An experience I’ll never forget

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GARSTANG student Eleanor Old spent three weeks of her summer break working on a school community project and trekking in Ethiopia. Here she reports on her “life changing trip” and experiences on her first alone venture away from home.

We arrived in Addis Ababa, the capital city of Ethiopia, at 6am and drove through the city to our hotel as the sun began to rise.

It was such a contrast from Heathrow, London, where we had left 16 hours earlier.

There were goats in the road, people sleeping in sacks on the pavement and weirdly, a slum placed underneath a billboard for the Ipad2.

The next day we travelled to Debre Zeit, a town about 80 kilometres south of Addis, where we stayed at a school for the next week.

We set up camp and the 15 of us spent the time there restoring eight classrooms, which squeezed up to 75 students in at a time, and which had also almost completely fallen apart.

We all really enjoyed our time at the school, and the classrooms looked great afterwards.

The next problem was the toilet block; it was very unpleasant to say the least – and not just by English standards.

Sadly, they are so bad that many girls stop going to school when they reach puberty, as they are too embarrassed to use the toilets.

The school had such an amazing atmosphere and family, and we had a great connection with a lot of the students, especially the older ones who helped us with the classrooms.

We have vowed as a group to raise the funds needed for a new toilet block, so work on that begins soon!

The pupils and staff were so welcoming; they gave us a coffee ceremony, and freshly prepared a meal of goat for us – in other words, the goat had been alive and bleating outside our tents that morning!

Leaving the school was sad, but we have exchanged email addresses and we are going to keep a strong link with them through our school, Lancaster Girls’ Grammar.

We went from Debre Zeit to a town called Dodola, labelled as “dusty and depressing” in a guide book… and it sure was! There was more poverty there than Debre Zeit, and everybody stared at the group of five white girls with blonde hair walking down the street when we went shopping.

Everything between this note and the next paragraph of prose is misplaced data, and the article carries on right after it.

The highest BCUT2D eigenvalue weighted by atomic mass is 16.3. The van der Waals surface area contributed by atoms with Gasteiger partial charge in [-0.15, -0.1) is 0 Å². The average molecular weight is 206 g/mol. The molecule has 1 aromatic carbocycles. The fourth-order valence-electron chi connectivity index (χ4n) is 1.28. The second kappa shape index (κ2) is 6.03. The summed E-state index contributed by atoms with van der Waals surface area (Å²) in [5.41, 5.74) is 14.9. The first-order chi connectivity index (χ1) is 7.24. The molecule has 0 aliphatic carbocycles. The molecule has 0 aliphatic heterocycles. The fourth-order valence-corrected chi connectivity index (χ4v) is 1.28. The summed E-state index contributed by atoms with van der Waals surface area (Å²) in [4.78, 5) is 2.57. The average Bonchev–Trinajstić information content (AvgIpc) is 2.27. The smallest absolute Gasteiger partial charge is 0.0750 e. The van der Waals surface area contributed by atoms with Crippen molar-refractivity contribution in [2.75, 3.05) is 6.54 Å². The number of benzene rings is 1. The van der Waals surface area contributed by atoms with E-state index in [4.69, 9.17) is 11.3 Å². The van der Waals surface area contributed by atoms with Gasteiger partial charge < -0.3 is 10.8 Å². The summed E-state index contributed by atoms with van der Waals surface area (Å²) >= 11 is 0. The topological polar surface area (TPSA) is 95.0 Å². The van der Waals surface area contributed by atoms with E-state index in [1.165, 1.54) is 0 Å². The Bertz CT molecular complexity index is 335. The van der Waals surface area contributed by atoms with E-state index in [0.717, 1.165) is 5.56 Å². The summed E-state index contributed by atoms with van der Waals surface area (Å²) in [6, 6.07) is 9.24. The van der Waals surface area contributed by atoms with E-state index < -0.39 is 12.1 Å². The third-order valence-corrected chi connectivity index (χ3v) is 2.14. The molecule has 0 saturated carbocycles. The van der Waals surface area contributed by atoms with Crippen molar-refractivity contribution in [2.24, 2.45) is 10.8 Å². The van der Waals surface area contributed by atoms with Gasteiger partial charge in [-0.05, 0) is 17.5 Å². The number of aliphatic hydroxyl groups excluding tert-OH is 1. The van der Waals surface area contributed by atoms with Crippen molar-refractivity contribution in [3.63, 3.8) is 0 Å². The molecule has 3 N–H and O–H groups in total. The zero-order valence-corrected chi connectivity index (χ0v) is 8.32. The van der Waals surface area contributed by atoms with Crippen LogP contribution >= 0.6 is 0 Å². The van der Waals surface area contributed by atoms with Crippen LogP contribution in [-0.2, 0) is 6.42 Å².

We set off on a five-day trek from here, which was really hard due to the altitude. We got to 3,500 metres above sea level at our highest point and the air was so thin we all found it really hard to breathe.

It was great seeing the breathtaking scenery of the Bale foothills, and odd seeing children as young as two popping up alone in fields as they were the herders for the farms in the summer.

On the last day we rode horses, which seemed like a great idea at the time, but after about 20 kilometres we were all a little sore!

After the trek we travelled to a place called Lake Langarno, where we saw a hippo!

Then we went to Awash National Park, which was exciting… mainly due to the fact that as I got off the bus, a baboon came round the corner and ran straight for me, swinging off my hair, stealing my wet wipes and then running straight at my friend Ellie Edmondson, forcing her to leapfrog it!

After we had recovered from that encounter, we started on the 10-hour drive to Bahir Dar, where we stayed at the Ghion hotel, whose previous customers had included Mussolini and his army on his takeover of Abyssinia.

We carried on with the culture via a visit to an old monastery, where we learnt about Ethiopia’s version of Christian history.

From Bahir Dar, we went to Gondar, which was supposedly a tourist town, and although we did find a restaurant that served chips, the rest was not as good as we expected. We did visit their Royal Enclosure though, which was complete with lion cages!

The trip was such a fantastic experience for all of us, and the hard work we all put in to raising the money to go made us all the more appreciative. The whole group would like to thank everybody that helped and supported them; we had such an amazing time.

We are so lucky to have had such an experience and we will definitely be looking at things from a different perspective from now on.